Over the past 40 years – during which societal changes have meant that care cannot always be offered by relatives as often happened in the past – various attempts have been made to address the issue of how social care should be provided and paid for. Every one of those attempts has failed, usually because the recommendations were judged to be unworkable or too unpopular, and any decision (or indeed rational national discussion) was repeatedly deferred.

There was a lot of press coverage about elderly people having to sell their homes to pay for care, and much outrage resulted, whilst the situation on the ground got worse with no remedy in sight. Finally, Sir Andrew Dilnot published a report which grasped the nettle. Commissioned in 2010 by David Cameron’s Conservative-minority administration, Dilnot’s report, encouragingly called Fairer Care Funding, came up with a plan. A plan which the government promptly put on the ‘electorally too-difficult’ pile, and shelved.

There was no progress for almost a decade. But in August 2019, in his first speech as prime minister, Boris Johnson declared:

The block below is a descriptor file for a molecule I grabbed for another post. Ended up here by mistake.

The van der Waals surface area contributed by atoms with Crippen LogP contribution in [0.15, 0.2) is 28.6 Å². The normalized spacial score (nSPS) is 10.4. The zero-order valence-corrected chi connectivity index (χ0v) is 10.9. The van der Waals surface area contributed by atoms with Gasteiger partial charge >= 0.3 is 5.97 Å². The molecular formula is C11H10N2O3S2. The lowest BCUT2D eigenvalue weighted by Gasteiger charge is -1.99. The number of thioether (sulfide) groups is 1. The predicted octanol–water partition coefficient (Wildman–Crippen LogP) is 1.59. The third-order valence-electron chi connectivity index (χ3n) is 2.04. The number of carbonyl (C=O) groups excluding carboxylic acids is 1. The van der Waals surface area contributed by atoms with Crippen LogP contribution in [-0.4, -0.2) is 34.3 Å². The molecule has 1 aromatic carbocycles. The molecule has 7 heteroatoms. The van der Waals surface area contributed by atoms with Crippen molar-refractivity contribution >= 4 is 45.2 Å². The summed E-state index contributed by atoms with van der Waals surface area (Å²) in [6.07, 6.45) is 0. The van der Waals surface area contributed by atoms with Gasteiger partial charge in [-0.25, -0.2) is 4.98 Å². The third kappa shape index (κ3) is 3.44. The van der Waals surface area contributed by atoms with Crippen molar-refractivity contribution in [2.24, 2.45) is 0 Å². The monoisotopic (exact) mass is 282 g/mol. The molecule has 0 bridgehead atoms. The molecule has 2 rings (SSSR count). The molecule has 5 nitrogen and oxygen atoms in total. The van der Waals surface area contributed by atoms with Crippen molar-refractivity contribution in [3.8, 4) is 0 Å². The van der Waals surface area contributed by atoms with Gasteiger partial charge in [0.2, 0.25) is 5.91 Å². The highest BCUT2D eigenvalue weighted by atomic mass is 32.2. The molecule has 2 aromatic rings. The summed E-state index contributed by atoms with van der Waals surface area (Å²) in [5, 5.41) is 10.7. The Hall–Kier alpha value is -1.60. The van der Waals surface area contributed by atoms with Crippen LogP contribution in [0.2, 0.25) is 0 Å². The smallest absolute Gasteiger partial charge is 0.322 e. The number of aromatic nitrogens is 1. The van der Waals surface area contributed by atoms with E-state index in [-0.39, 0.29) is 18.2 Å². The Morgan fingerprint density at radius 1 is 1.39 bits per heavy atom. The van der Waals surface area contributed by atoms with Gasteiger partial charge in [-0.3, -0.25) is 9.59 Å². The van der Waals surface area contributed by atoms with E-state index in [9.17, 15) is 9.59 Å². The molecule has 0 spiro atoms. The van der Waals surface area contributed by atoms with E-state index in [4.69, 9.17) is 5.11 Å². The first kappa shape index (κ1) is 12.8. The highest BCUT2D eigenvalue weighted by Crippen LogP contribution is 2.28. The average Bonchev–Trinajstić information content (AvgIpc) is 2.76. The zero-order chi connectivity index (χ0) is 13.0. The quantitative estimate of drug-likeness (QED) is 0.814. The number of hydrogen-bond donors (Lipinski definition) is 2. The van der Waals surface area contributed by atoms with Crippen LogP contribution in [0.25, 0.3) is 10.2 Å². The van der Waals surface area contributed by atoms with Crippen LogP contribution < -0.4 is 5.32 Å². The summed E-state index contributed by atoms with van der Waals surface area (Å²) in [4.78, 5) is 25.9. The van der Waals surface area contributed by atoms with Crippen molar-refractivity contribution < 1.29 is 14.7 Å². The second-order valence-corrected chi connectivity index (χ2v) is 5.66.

“My job is to protect you or your parents or grandparents from the fear of having to sell your home to pay for the costs of care … And so I am announcing now – on the steps of Downing Street – that we will fix the crisis in social care once and for all, and with a clear plan we have prepared to give every older person the dignity and security they deserve.”

The Guardian

If Johnson really had a plan then – which seems doubtful, given that he seems to have a habit of making promises which turn out not to be very sound – it took a very long time to appear. Meanwhile, many more people became older and frailer, suffering falls and illnesses which rendered them dependent upon other people for help with basic things like getting up, washing and dressing, and preparing simple meals. Over the summer of 2021 the number of people waiting for care assessments and support increased by 25 per cent to almost 300,000, according to the Association of Directors of Adult Social Services (Adass). But the number of successful applications has been falling steadily: fewer and fewer people are receiving any outside help. More are having to depend on charities, family members or the kindness of friends and neighbours – or having to struggle on without any help at all.

Photo by Matthias Zomer from Pexels